‘Story Worth Living’ of Motorcycles and Dreams
New film from Christian author John Eldredge focuses on longing, adventure, and making sense of life
The idea to attempt a 1,000-mile motorcycle trek through the Colorado mountains came after best-selling Christian author John Eldredge and his three sons watched the 2004 miniseries “Long Way Round,” documenting the around-the-world trip of actors Ewan McGregor and Charley Boorman — on motorcycles.
It was an idea that came up again and again when the Eldredge boys — Sam, Blaine and Luke — on visits home from college, talked about their dreams, the things they hoped to do together someday.
There was only one catch: None of them were bikers.
But, Sam Eldredge said, “Once we had our (motorcycle) licenses, it was just a matter of dreaming.”
Now that dream has become a documentary titled “A Story Worth Living.”
And John Eldredge, counselor and president of Ransomed Heart Ministries, and a writer who seeks to put Christian men in touch with their masculinity, says he hopes the trip he took with his three adult sons, who run And Sons Magazine, and two friends will inspire others the same way they were inspired by McGregor’s and Boorman’s. He hopes their story will get audiences thinking about the stories they are living.
“What we’re hoping the film does is to get people asking questions both about their own story, understanding their own story, but also looking for answers on ‘What is the story my life is meant to be a part of?’” he said.
At first, the six riders dreamed of the Australian outback, Sam Eldredge said. Then Patagonia.
Then they realized how many people travel to their own home state on similar journeys, and they realized, he said, "It doesn’t have to be NASA’s next moon landing. This could be something we could pull off."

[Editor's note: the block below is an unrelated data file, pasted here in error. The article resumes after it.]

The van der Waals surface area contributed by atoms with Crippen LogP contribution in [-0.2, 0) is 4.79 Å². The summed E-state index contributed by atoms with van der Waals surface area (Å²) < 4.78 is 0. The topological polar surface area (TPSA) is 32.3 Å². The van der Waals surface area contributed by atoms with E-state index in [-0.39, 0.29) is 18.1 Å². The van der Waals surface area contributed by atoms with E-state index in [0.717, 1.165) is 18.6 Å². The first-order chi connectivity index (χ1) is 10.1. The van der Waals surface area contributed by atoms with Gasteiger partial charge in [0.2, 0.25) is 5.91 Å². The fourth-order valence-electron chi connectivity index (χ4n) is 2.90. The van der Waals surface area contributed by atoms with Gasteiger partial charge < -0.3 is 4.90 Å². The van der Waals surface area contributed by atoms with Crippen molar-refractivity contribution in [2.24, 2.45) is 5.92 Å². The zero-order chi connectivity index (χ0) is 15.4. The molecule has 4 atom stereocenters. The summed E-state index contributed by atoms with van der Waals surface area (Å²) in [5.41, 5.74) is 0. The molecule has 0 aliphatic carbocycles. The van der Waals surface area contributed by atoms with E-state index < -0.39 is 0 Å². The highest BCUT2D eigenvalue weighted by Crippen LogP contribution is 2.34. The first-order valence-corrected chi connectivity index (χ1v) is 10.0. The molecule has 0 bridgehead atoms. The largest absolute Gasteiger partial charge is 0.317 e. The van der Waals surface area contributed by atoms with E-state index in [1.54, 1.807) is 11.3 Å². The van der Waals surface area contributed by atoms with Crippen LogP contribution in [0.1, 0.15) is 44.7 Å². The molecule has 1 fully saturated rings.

They started collecting BMW F800 GS adventure bikes — all used motorcycles, just to prove how attainable the dream could be, according to Eldredge family friend Jon Dale, the only one who made the trek who had been on a long motorcycle trip before. And they started mapping their route.
"We had the criteria of something being fun to ride, beautiful to shoot, and we wanted to filter in these other stories of guys who own ranches who had been longtime friends," Sam Eldredge said.
Six months and one training school later, the Eldredges set off on the trip with Dale and psychologist Dan Allender.
The message of the film is our stories point us to "the larger story of God and the story God is telling in the world."
Along the way, they had a run-in with a bull and a bone-crushing crash. They had long conversations around campfires and poker tables to encourage audiences to have meaningful conversations with their family and friends. They fished and visited friends and shared passages from more of their favorite stories.
They felt like the Blue Angels riding together, Sam Eldredge said.
But, John Eldredge said, "As I’m reflecting back on the trip, I think the opportunity to do something like this with my sons and with friends, to produce a film of meaning — that’s the highlight."
"Part of the motive behind the film was adventure films are the No. 1 genre on YouTube … and they have nothing to say. There’s no meaning to the adventure. There’s no content. We wanted to go out and make a beautiful adventure film with rich content."
They wanted to tell a good story in order to talk about story, to tap into the same longing for story and adventure the author said his book "Wild at Heart: Discovering the Secret of a Man’s Soul" had 15 years ago. The book — with its premise every man dreams of being a hero, being a warrior and living a life of adventure and risk — has sold 4 million copies, he said.
Story is the way we make sense of our lives, he said. And the message of the film is our stories point us to "the larger story of God and the story God is telling in the world" — each a chapter that doesn’t make a lot of sense until you find the story it came from, he said.
"A Story Worth Living" will be shown one night only on May 19 in theaters around the country, followed by a taped interview with Boorman, whose story had helped inspire it.
This article originally appeared in Religion News Service.